Once he was known as the angel Remiel, but generations ago Boston PI Remy Chandler chose to renounce Heaven and live on Earth, where he found a secure place among us ordinary humans. But now, having lost the love of his life, Remy finds himself turning more and more away from his human friends and his everyday existence. He's begun to seek out dangerous jobs - those that involve the supernatural, those that bring him into contact with his past.

Like his latest case: the theft of a cache of ancient weaponry stolen from a collector who deals in antiquities of a dark and dubious nature. The weapons, Remy knows, were forged aeons ago and imbued with unimaginable power. If they fall into the wrong hands, they could be uses to destroy not only Heaven but also Earth.

And to prevent that, Remy Chandler must decide whether he is willing to lose the last of his own humanity.


In this second Remy Chandler novel Remy, aka Remiel of the Seraphim, is still reeling over the loss of his human wife. He struggles every day to hold onto his humanity despite the grief that consumes him. Even Marlowe, his dog, does his own job of keeping Remy connected to the human world. So what it as angel to do? Well work of course.

The book begins with Remy and his friend Francis investigating the selling of angelic organs by a group of the Fallen. When they find the angel being held and hear his last words, Remy feels the need to tell his fellow angels, the Nomads, what happened to their brother. The Nomads are a sect of angels who remained impartial when it came to the war in Heaven with the Morningstar. After the war ended they came to earth to contemplate what they should have done and whose side they should have chosen.

This plot takes a bit of a backseat as Remy is soon hired by an older gentleman who has spent his life collecting antique weapons. But these are no ordinary weapons. They are the Pitiless and their strength and power has no equal. Of course that is only scratching the surface of why they were created and who they were created for. Even worse, why has someone stolen them and what are they going to do with them.

Things I loved: This is a great little ride. Not only do I love that Remy stays to his character in his grief for his wife, but his grief is palpable. It’s the little things he misses and how easy it would be to just resume his divine nature and erase that agony. But he made the decision to be human long ago and he isn’t willing to forget all that he has learned and felt during his time on Earth.

I also like Sniegoski’s picture of Heaven and Hell. Hell isn’t what you think. It is not for human souls, but for those who have betrayed God and followed Lucifer. Essentially it is a prison for the Fallen. More than that, he admits that there are other things out there than Heaven and Hell. In the Menagerie series Sniegoski and Golden also address this. Although two of the main characters are God’s creations (Eve…yep that Eve, and Clay, a golem who is created from God’s hands), throughout the series the Menagerie is dealing with something far greater. There are other Gods, other beings that do not recognize or care for the Gods of Earth. And they are coming. Shades of Lovecraft, but good. I see that in the Remy books and it is clear after the events in this book and the previous one that Sniegoski has big things planned and I cannot wait to see them played out.

Another thing I liked was the expansion of Francis. He is a great character as is Remy’s cop friend. Even the Fallen get character development and some of them end up being far more complex than you would have expected. For example Sniegoski has shown us the rebellious, disaffected angels. But now we also see a war torn, post traumatic stress angel who don’t know what to do when the smoke clears. Expanding the universe, explaining certain things that you may have questioned before was great.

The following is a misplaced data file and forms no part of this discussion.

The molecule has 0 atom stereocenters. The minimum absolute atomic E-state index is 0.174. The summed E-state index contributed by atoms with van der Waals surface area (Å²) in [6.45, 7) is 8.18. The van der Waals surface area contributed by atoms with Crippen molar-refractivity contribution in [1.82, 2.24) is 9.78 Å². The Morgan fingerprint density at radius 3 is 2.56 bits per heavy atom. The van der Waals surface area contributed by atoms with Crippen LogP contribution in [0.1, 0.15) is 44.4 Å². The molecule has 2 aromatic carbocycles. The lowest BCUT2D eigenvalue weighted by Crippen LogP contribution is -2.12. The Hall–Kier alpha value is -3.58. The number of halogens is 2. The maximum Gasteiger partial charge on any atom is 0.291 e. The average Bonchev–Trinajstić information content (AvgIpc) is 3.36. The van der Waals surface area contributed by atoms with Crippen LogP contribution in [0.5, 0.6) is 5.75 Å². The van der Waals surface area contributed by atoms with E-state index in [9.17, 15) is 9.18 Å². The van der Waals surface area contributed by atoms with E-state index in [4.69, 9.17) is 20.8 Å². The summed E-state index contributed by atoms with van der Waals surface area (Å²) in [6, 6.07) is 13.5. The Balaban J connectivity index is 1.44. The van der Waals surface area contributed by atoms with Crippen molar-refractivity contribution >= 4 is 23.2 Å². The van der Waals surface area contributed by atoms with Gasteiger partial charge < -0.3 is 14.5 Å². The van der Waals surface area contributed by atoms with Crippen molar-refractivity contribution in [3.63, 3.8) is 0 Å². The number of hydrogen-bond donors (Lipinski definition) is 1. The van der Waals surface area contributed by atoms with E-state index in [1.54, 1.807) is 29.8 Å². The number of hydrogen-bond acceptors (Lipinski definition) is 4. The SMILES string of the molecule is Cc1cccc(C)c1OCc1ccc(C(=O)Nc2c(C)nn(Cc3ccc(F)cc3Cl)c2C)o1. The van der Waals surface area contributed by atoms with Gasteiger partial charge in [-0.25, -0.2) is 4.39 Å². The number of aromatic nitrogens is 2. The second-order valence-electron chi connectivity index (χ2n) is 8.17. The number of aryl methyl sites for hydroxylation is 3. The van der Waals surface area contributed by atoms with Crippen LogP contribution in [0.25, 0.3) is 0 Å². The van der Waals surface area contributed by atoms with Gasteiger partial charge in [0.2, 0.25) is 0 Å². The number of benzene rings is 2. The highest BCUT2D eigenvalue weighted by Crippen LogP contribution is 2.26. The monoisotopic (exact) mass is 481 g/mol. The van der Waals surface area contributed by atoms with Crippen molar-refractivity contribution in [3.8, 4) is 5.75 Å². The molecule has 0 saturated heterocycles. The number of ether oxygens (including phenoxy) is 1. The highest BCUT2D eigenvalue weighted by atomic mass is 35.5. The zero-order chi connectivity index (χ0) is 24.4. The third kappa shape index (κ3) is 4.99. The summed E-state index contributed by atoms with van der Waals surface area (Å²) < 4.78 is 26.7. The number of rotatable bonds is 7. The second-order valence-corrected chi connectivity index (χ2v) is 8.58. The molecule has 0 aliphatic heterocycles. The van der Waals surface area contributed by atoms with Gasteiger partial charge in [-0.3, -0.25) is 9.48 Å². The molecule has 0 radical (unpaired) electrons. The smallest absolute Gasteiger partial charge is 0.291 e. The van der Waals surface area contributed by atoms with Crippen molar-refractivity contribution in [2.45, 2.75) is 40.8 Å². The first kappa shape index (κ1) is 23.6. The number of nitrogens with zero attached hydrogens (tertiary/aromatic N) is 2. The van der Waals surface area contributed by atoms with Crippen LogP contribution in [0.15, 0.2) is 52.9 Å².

Things I didn't love so much: There really isn’t a lot to complain about. Although sometimes Remy’s angel vs human inner monologues can get a bit repetitive, I get them. And once we discover what Francis does in his apartment, understanding why events seem to center around Boston makes sense. Its kind of like Sunnydale and the Hellmouth.

Buy or Borrow: Definitely buy.

Part of: The Remy Chandler Series.
A Kiss Before the Apocalypse (Book One)
Noah’s Orphans (Mean Streets Anthology novella)
Where Angels Fear to Tread (Book Three – Due April 2010)

Also Recommended: The Menagerie Series by Sniegoski and Christopher Golden beginning with The Nimble Man.

3.75 out of 4 happy bibliosnark bookmarks

Mad Hatter over at Mad Hatter's Bookshelf and Review has his own take of Remy's latest outing as well.

Have your own review? Let me know and I will post it.

Thursday, June 11, 2009

Ex Machina Volume 5

Ex Machina Volume 5
(Smoke Smoke)
Written By: Brian K Vaughan
Hardcover: 120 pages
Publisher: Wildstorm
Language: English
March 2007, $12.99
Genre: Comic/Graphic Novel

The acclaimed series that Entertainment Weekly calls "...compelling entertainment..." heats up as Mayor Hundred faces impossible decisions regarding New York City's controversial drug laws, when a string of brazen home invasions and a shocking suicide threaten to derail the debate. Plus, take a revealing trip into the past with Bradbury, super-hero sidekick turned chief of security to one of the most powerful politicians live.

The bestselling and Eisner Award-winning team of writer Brian K. Vaughan (Y: The Last Man, Pride Of Baghdad) and Tony Harris (Starman) continues their epic political thriller in this fifth collection.


I like Ex Machina, that much should be obvious of late with the amount of volumes I am going through. *grin* When I read Volume Four I knew that there were going to be repercussions from the events that took place. I was glad I wasn’t wrong though at the same time this wasn’t an extremely strong volume. It had its moments of course. The home invasion storyline ends disappointingly and does nothing to further the series.